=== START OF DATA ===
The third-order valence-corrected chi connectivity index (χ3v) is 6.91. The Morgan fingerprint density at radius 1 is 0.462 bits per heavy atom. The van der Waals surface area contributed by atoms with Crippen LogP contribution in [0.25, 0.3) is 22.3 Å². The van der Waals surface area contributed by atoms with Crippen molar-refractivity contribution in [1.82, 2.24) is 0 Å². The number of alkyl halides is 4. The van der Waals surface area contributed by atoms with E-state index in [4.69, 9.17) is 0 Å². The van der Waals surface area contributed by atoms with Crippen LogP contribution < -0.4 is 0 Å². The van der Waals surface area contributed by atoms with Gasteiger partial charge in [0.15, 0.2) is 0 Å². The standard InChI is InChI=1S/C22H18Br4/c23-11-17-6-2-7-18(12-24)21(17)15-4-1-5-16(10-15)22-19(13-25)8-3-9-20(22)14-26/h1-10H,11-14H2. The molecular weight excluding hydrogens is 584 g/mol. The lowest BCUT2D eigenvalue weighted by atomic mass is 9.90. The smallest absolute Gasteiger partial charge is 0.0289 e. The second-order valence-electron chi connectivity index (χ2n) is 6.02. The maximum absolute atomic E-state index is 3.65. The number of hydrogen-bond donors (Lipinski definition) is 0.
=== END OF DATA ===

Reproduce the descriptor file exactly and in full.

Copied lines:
The third-order valence-corrected chi connectivity index (χ3v) is 6.91. The Morgan fingerprint density at radius 1 is 0.462 bits per heavy atom. The van der Waals surface area contributed by atoms with Crippen LogP contribution in [0.25, 0.3) is 22.3 Å². The van der Waals surface area contributed by atoms with Crippen molar-refractivity contribution in [1.82, 2.24) is 0 Å². The number of alkyl halides is 4. The van der Waals surface area contributed by atoms with E-state index in [4.69, 9.17) is 0 Å². The van der Waals surface area contributed by atoms with Crippen LogP contribution < -0.4 is 0 Å². The van der Waals surface area contributed by atoms with Gasteiger partial charge in [0.15, 0.2) is 0 Å². The standard InChI is InChI=1S/C22H18Br4/c23-11-17-6-2-7-18(12-24)21(17)15-4-1-5-16(10-15)22-19(13-25)8-3-9-20(22)14-26/h1-10H,11-14H2. The molecular weight excluding hydrogens is 584 g/mol. The lowest BCUT2D eigenvalue weighted by atomic mass is 9.90. The smallest absolute Gasteiger partial charge is 0.0289 e. The second-order valence-electron chi connectivity index (χ2n) is 6.02. The maximum absolute atomic E-state index is 3.65. The number of hydrogen-bond donors (Lipinski definition) is 0.